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CHR Totem

at Oswestry and Llynclys

Heritage Infrastructure

It is fortunate that despite the fact that nearly 38 years have elapsed since the last British Rail passenger trains ran to Oswestry, a surprising amount of Oswestry’s rich railway heritage survives today.

Firstly, the track and track bed is intact from Gobowen to Blodwell. Secondly, such treasures as the main Station buildings at Oswestry and Gobowen still survive. Also still in existence are the Locomotive, Carriage and Wagon works at Oswestry, together with the pedestrian footbridge to it. All these structures are ‘Listed’

During the 1950’s and early 1960’s British Railways operated the line very much as had the GWR. Brunswick Green locomotives and “Chocolate and Cream” station name boards could be seen.

Cambrian Railways Society

Looking towards Pant from Llynclys South - July 2004

Following withdrawal of all passenger services in 1966, one train a day continued to run through Oswestry to and from Blodwel Quarry, but the infrastructure at Oswestry declined, with various elements being demolished or sold off.

In an attempt to protect what was left of the Cambrian system around Oswestry the Cambrian Railways Society was established in 1972 by a group of local people including former railwaymen and enthusiasts. A lease was secured on part of Oswestry Goods yard, including the substantial goods shed, and Oswestry South Signalbox. A museum was set up there and a number of industrial steam and diesel locomotives were acquired, together with a variety of coaches and wagons and numerous other artefacts.

In 1987 an agreement was reached with British Rail to use the sidings south of the yard, down to Middleton Road, and powers were obtained under the Oswestry Light Railway Order 1995 to operate passenger trains on these sidings, a total distance of about 300 meters. The Society have also purchased the freehold of Weston Wharf goods yard and shed, with the help of HLF funding, to establish a second base for their activities.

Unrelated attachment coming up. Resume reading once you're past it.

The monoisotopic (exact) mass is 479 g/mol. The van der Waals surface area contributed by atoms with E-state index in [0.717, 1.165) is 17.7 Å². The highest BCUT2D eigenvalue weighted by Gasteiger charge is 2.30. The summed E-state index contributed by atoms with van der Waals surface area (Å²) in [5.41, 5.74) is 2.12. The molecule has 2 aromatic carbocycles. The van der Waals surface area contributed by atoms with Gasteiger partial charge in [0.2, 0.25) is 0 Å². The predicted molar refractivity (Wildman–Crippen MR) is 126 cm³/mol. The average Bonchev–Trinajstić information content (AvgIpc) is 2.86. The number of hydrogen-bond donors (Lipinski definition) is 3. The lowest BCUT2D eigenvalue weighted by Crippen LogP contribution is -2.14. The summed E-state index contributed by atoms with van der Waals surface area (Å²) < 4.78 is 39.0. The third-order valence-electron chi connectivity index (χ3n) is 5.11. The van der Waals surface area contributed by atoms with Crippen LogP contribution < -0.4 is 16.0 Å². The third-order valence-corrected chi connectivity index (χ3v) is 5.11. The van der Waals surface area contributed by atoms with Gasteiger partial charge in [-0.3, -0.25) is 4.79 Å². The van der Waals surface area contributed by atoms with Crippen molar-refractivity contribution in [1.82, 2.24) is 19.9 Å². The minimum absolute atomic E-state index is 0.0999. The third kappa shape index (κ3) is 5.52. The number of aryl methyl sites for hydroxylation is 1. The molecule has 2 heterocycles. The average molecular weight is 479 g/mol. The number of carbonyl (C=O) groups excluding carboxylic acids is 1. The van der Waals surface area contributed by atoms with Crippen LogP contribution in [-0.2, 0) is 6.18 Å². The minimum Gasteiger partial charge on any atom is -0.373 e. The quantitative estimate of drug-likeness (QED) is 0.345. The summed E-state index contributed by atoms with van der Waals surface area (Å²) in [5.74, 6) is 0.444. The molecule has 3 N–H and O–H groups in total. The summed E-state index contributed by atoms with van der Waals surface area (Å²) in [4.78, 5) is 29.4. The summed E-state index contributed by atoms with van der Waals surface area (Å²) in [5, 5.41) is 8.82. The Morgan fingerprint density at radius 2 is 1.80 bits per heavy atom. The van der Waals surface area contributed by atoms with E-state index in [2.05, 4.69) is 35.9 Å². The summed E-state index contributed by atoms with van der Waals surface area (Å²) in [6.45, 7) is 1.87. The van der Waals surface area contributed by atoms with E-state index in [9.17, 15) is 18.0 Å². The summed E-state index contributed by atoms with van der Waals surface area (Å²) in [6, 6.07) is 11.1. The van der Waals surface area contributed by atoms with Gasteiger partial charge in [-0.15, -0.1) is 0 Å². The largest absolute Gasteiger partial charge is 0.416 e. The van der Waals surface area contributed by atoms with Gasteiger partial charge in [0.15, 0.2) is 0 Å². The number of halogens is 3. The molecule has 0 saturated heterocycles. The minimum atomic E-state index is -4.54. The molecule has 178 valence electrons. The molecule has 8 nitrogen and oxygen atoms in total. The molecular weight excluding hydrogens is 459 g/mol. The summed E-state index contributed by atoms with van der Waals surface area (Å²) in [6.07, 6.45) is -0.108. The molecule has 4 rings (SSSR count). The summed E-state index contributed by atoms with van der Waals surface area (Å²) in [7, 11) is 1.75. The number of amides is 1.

Quarry trains ceased running in 1988 and the remaining single line between Gobowen and Blodwel was left in a “mothballed” condition. For a period the Society obtained permission to run its own “works trains” on parts of the line, but attempts to acquire the line or run trains on it regularly were frustrated.

Llynclys Station


Cambrian Railways Trust

As a result of these problems, the Cambrian Railways Trust was formed in 1998 “To secure the restoration of the Cambrian Railways in order to preserve the unique railway heritage of Oswestry and to provide a visitor attraction of national significance”. The Trust brought together Society representatives, local authority councillors and officers, and professionals and businessmen with relevant expertise to tackle the fundamental issues of acquiring the railway between Gobowen and Blodwel - such as building up a business plan, obtaining the necessary planning consents and operating powers, and assembling the finance to make it happen. The practical aspects of rebuilding the railway and operating the trains were to be left in the hands of the Society. 

The Trust then obtained funding in 1997 from a variety of sources to commission a Feasibility Study, by 1999 a Costing Study had been produced, a draft Transport & Works Act Order had been prepared by a Parliamentary Solicitor, and agreement in principle was reached with Railtrack to purchase the railway from Gobowen to Blodwel.

In 2001 Planning Permissions were obtained for reinstating the railway between Llynclys Junction and Llynclys South and for constructing a deviation line at Gobowen along with the Business Plan to go along with the whole project.

Meanwhile Railtrack was superceded by Network Rail along, with changes in organisation and personnel, and the new infrastructure owners unilaterally withdrew from negotiations with the Trust, stating that they would only deal with local authorities, and also denying the Trust and Society access even for inspection purposes. This situation was not helped by the tensions and misunderstandings which had sadly built up between the Trust and Society, to the extent that the Society membership voted to terminate all links with the Trust.